It may be impossible to measure the human toll from last week's 9.0 earthquake in northeastern Japan considering the uncertain future ahead for thousands of survivors now exposed to massive doses of radiation from the area's damaged nuclear power plants.
Insurance modeler EQECAT estimates the insured loss from the quake, including the fires and tsunami that followed, at $12 to $25 billion. Boston-based AIR Worldwide pegged its insured-loss estimate at $15 to $35 billion.
These estimates take into account expected claims from homeowners insurance, auto insurance, life insurance and personal insurance lines, as well as commercial claims. They do not include damage to or claims against the affected nuclear facilities.
The rural nature of the quake's impact zone helped to contain the economic impact to the region, which Credit Suisse estimates at $171 to $183 billion. That's less than half the economic loss from the 1995 earthquake in Kobe, Japan, that affected many more commercial facilities, highways and office buildings.
Here in the U.S., homeowners insurance won't cover tsunami flooding; you need federal flood insurance for that. The same goes for earthquake damage, which typically requires separate earthquake coverage. But the comprehensive portion of your auto insurance policy typically does cover flood-related damage.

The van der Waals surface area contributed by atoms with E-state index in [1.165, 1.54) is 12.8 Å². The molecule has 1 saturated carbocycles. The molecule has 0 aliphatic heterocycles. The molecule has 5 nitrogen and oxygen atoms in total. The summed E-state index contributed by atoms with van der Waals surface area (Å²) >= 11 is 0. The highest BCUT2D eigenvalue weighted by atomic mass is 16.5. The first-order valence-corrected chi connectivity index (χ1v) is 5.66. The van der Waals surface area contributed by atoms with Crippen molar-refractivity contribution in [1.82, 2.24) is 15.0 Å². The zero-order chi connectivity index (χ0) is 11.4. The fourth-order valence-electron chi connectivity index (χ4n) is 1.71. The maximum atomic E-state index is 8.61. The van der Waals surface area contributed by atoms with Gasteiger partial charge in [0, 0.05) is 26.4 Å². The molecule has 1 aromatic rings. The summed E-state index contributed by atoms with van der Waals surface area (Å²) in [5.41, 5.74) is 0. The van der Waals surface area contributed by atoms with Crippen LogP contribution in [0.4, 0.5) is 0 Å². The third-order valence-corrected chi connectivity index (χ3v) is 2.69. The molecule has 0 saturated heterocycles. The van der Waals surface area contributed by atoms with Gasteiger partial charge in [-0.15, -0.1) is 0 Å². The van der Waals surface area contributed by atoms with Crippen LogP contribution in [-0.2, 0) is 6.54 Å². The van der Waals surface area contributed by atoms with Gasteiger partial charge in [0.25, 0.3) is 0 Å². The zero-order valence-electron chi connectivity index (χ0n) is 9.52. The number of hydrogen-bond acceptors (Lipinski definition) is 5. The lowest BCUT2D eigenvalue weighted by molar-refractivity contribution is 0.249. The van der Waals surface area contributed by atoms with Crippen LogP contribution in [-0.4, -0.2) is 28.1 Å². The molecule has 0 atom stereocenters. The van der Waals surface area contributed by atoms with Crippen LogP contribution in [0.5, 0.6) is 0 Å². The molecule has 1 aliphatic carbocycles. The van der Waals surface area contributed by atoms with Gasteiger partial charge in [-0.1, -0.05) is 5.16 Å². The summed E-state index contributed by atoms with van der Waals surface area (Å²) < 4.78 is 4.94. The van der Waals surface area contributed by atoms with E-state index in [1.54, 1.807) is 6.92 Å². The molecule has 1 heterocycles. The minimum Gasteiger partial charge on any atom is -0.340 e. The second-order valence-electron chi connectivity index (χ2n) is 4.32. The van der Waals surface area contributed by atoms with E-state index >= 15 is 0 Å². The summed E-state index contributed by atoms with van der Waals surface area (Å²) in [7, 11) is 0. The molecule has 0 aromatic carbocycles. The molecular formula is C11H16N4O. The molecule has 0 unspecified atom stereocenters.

As for exposure to radiation or property damage resulting from a compromised nuclear power plant, homeowners insurance policies include a nuclear hazard clause that specifically excludes most coverage, with the possible exception of fire resulting from a nuclear accident.
But thanks to the Price-Anderson Act, you don't need nuclear hazard insurance -- even if it were available, which it isn't due to the catastrophic nature of such an event.
In 1957, the government mandated that the U.S. nuclear power industry maintain an insurance fund, currently $12.9 billion, to pay liability claims for personal injury, sickness, disease and death, property damage and loss, and living expenses for displaced victims resulting from a nuclear accident at a commercial nuclear power facility.
To date, that fund has paid out $71 million in claims resulting from the 1979 accident at Three Mile Island.
When it comes to the nightmarish possibility of a nuclear meltdown near our homes, Congress has made sure that our coverage exceeds that of any homeowners insurance policy.
Let's hope we never have to use it.
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